AssessmentsPulmonary corticosteroids and mast cell inhibitors
Pulmonary corticosteroids and mast cell inhibitors
Content Reviewers:Yifan Xiao, MD
In obstructive lung diseases like asthma, where individuals suffer from reversible narrowing of the airways, medications like bronchodilators are helpful in keeping the airways open.
But, most of the times, narrowing of the airways actually occurs as a result of inflammation and excessive release of various inflammatory chemical mediators like leukotrienes and prostaglandins.
So, to effectively manage the disease, it’s important to give medications that will control the inflammation.
In the bronchioles you’ve got the lumen, the mucosa, which includes the inner lining of epithelial cells, as well as the lamina propria which contains many cells like the type 2 helper cells, B cells, and mast cells.
Surrounding the lamina propria, there is a layer of smooth muscles and submucosa.
The submucosal layer contains mucus-secreting glands and blood vessels.
Now, the molecular pathway that leads to asthma is actually pretty complex, but it is often initiated by an environmental trigger.
These cells then produce cytokines like IL-4 and IL-5 which causes the inflammatory response.
These mast cells use an enzyme called phospholipase A2 to take membrane phospholipids and make a 20 carbon polyunsaturated fatty acid called arachidonic acid.
Arachidonic acid is then metabolized by two important enzymes: one is cyclooxygenase-2 or COX-2, which makes prostaglandins, another one is 5-lipoxygenase or 5-LOX, which makes leukotrienes.
Minutes after exposure to the allergen, phospholipase A2 gets activated inside the mast cells, which results in the synthesis and release of leukotrienes and the prostaglandins.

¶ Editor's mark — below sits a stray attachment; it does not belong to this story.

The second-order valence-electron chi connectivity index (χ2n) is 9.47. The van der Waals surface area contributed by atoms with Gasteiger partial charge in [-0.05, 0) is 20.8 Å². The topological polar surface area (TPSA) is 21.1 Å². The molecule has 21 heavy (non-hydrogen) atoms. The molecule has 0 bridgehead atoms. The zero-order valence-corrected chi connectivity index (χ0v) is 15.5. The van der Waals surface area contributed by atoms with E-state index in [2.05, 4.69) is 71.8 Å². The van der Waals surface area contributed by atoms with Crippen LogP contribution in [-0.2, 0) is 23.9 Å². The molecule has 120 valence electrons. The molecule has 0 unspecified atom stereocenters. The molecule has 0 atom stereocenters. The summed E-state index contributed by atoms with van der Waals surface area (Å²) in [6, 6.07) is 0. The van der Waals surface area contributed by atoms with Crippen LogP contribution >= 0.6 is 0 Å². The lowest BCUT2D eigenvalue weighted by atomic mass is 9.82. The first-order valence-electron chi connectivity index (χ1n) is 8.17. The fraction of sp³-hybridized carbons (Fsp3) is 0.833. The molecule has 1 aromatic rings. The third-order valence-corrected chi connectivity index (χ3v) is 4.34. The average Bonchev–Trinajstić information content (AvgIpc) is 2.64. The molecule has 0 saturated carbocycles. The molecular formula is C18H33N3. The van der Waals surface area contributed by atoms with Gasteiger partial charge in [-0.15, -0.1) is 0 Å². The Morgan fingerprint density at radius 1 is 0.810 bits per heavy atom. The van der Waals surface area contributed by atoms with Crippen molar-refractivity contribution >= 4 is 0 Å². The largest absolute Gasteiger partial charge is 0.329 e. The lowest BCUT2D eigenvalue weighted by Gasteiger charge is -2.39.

Leukotrienes bind with the leukotriene receptors on the bronchial smooth muscles and cause them to contract. They also bind to receptors on the mucous glands to increase mucus secretion.
Similarly, prostaglandins also bind to their receptors in the smooth muscles and mucus gland to cause a similar effect.
These mediators also increase the vascular permeability in the airways and attract more immune cells to the area.
The combination of inflammation and bronchospasm cause obstruction of the airway which leads to symptoms like coughing, chest tightness, dyspnea, or difficulty breathing, and wheezing, which is a high-pitched whistling sound during exhalation.
Chronic inflammation also makes the respiratory tract more sensitive to allergens, so these symptoms become easier to trigger.
Now, we have 3 ways to control the inflammation in asthma.
We can decrease the synthesis of the inflammatory mediators, inhibit their release, or prevent mast cell activation.
When these medications reach immune cells, they can pass through the cell membrane because they are steroids, which means they are lipophilic. Once inside, they inhibit the synthesis of all inflammatory cytokines.
In mast cells, they increase the production of annexin-1 proteins that inhibit the enzyme phospholipase A2. This stops the conversion of membrane phospholipid into arachidonic acid and decreases the synthesis of leukotrienes and prostaglandins.
Corticosteroids also downregulate the enzyme cyclooxygenase-2, which reduces the production of prostaglandins. Finally, they also inhibit the proliferation of Th2 cells, which reduces the production of IL-4 and IL-5, further reducing the activity of mast cells and eosinophils.
This way, corticosteroids effectively inhibit the inflammatory process at multiple stages.
Inhaled therapy uses nebulized corticosteroids, which means it’s an aerosolized mist. It’s the first line therapy for chronic asthma because its actions localized in the lungs, so there’s fewer systemic side-effects.
Inhaled corticosteroids are often used alongside a bronchodilator like leukotriene receptor antagonist or a beta-2 agonist to control the disease more effectively.
Among them, dexamethasone and fluticasone are the longer acting and more potent medications.
In general, prednisolone is the medication of choice.
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